Activists targeted oil pipelines in 5 states, 9 arrested (VIDEOS)

© Shut It Down - Climate Direct Action
A group calling itself “Climate Direct Action” vandalized five pipeline valve stations to protest the movement of tar-sands oil from Canada into the US and to show solidarity with ongoing protests in North Dakota. Nine were arrested.

Using social media and camera crews to cover their direct actions, five activists tampered with pipeline valve stations in Minnesota, Montana, North Dakota, and Washington state on Tuesday morning to protest the movement of tar-sands oil from Canada and in support of Standing Rock Sioux Tribe.

“Nine were arrested,” Jay O’Hara, spokesman for Climate Direct Action told RT. The activists, and some of the film crew, were arrested for trespassing.

The pipelines belong to Enbridge, TransCanada Keystone, Spectra Energy Express pipeline and Kinder-Morgan’s Trans-Mountain pipeline.

Shannon Gustafson, a spokeswoman for Enbridge told the Duluth News Tribune that company valve stations Lines 4 and 67 in Minnesota had been tampered with but no oil had been spilled. She said it wasn’t clear if the line had been shut down or if there was any damage.

“This morning’s activities at our valve site in Leonard, Minnesota are unacceptable. The actions taken to unlawfully trespass on our facility, use bolt cutters to cut chains off our valves and then attempt to turn the valves to stop the flow of oil were dangerous and reckless,” Gustafon wrote in a statement. “These are criminal acts that endanger the public and the environment.”

All five activists remained at the valve stations to be arrested after sticking symbolic flowers into valves.

RT asked O’Hara whether he thought the activists trespassing and tampering of the pipeline valves “endangered the public and the environment.”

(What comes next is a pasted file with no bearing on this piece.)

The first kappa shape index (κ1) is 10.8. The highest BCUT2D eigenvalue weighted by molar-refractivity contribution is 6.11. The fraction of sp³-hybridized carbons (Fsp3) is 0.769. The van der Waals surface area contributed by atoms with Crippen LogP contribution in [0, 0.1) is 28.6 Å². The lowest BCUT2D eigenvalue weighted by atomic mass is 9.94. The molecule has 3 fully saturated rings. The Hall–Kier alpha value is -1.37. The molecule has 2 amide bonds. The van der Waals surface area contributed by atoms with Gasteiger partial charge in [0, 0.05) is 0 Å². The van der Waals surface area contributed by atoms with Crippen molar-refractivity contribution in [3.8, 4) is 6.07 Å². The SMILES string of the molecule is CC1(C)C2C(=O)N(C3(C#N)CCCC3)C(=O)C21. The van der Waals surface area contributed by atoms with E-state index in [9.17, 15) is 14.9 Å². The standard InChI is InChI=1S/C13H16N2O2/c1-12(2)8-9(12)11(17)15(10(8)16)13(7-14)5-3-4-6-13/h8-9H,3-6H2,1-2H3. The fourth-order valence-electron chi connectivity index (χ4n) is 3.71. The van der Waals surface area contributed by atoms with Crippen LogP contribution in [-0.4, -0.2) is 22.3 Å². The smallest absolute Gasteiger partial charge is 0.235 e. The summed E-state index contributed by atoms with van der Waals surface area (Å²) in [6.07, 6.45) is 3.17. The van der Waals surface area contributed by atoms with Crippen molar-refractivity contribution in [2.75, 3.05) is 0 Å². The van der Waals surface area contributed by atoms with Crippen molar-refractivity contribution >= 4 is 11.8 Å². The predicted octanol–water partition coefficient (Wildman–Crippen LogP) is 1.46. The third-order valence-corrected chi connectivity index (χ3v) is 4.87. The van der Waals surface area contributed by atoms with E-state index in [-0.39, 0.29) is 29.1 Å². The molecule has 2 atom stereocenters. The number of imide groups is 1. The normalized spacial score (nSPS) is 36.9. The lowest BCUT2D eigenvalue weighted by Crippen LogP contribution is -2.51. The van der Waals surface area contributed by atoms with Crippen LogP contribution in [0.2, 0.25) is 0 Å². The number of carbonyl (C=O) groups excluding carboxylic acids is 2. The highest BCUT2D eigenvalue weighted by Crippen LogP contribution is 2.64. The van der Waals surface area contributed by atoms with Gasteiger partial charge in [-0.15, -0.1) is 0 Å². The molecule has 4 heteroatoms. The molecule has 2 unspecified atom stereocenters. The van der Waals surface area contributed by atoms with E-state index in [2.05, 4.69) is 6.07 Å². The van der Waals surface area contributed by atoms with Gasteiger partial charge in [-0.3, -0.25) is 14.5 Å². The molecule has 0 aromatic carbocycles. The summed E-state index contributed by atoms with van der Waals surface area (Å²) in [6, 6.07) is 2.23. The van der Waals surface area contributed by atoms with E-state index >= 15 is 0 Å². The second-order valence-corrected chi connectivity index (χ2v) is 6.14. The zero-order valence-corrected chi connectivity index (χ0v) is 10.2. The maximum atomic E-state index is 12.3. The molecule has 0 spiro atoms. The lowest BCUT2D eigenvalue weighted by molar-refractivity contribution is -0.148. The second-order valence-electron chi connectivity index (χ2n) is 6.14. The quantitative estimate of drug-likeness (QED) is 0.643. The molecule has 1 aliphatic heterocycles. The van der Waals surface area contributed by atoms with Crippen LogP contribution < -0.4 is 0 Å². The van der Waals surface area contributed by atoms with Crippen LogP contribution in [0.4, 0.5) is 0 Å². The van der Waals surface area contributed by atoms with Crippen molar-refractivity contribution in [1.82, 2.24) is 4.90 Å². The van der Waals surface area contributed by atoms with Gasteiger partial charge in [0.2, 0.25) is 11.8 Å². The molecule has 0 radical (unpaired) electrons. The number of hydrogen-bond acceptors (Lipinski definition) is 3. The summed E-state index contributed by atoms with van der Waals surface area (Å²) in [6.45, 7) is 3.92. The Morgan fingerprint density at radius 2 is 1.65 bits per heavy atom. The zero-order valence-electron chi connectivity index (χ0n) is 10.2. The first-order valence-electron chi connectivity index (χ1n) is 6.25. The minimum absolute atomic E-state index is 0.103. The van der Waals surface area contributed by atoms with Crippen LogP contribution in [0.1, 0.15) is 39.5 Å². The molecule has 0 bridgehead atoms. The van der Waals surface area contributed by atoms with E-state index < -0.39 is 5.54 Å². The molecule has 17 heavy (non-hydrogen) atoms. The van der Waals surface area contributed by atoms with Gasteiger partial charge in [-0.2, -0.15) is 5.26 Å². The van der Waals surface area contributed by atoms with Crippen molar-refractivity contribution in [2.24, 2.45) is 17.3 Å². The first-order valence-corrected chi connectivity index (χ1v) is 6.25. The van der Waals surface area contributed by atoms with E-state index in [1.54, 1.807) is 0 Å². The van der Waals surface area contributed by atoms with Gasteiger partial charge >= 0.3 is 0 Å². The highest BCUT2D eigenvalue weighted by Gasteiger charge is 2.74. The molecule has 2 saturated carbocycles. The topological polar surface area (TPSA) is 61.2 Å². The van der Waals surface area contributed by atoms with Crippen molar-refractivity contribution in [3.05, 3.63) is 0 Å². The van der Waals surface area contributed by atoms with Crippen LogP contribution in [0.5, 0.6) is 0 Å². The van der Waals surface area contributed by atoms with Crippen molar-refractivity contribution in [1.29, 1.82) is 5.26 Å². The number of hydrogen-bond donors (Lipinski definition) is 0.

“The real issue in the US is under the law it is perfectly legal to put at risk the stable global climate upon which civilization depends,” said O’Hara. “So while these direct actions may have been trespassing, they were upholding a higher morale law, and upholding the basis of the US Constitution that we have the right to life, liberty and the pursuit of happiness for this generation, and future generations.”

Washington State

Ken Ward, 59, used bolt cutters to cut the lock of a pipeline depot in Anacortes, Washington state , and tampering with the valve before he was arrested. 

Police told him he is being arrested for trespassing and asked whether he shut down the valve. Ward said in he thought he had. The film crew with Ward were also arrested
The activists said they are calling President Obama to try and have his emergency powers keep the pipeline closed and to shift away from fossil fuels.

“There is no plan of action, policy or strategy being advanced now by any political leader or environmental organization playing by the rules that does anything but acquiesce to ruin,” said Ken Ward in a statement released by Climate Direct Action.

“Our only hope is to step outside polite conversation and put our bodies in the way. We must shut it down, starting with the most immediate threats – oil sands fuel and coal.”

North Dakota

Police arrested the whole of the North Dakota team: Michael Foster, 52, Sam Jessup, and documentary filmmaker Deia Schlossberg.

“I am here to generate action that wakes people up to reality of what we are doing to life as we know it,” said Michael Foster in a released statement. “All of our climate victories are meaningless if we don’t stop extracting oil, coal and gas now.”

Minnesota

Emily Johnston, 50, and Annette Klapstein, 64, were arrested after shutting down the the valve station for Lines 4 and 67 for Enbridge's tar sands pipelines in Minnesota.

Enbridge's spokeswoman said the company valve stations Lines 4 and 67 had been tampered with but no oil was spilled. She said it wasn’t clear if the line had been shut down or if there was any damage.

Activists said they simply turned emergency valves to stop the flow of oil without causing any damage.

Montana

Leonard Higgins, 64, was arrested at Spectra Energy’s Express pipeline in Coal Banks Landing, Montana.

“Because of the climate change emergency, because governments and corporations have for decades increased fossil fuel extraction and carbon emissions when instead we must dramatically reduce carbon emissions; I am committed to the moral necessity of participating in nonviolent direct action to protect life,” said Higgins in a released statement.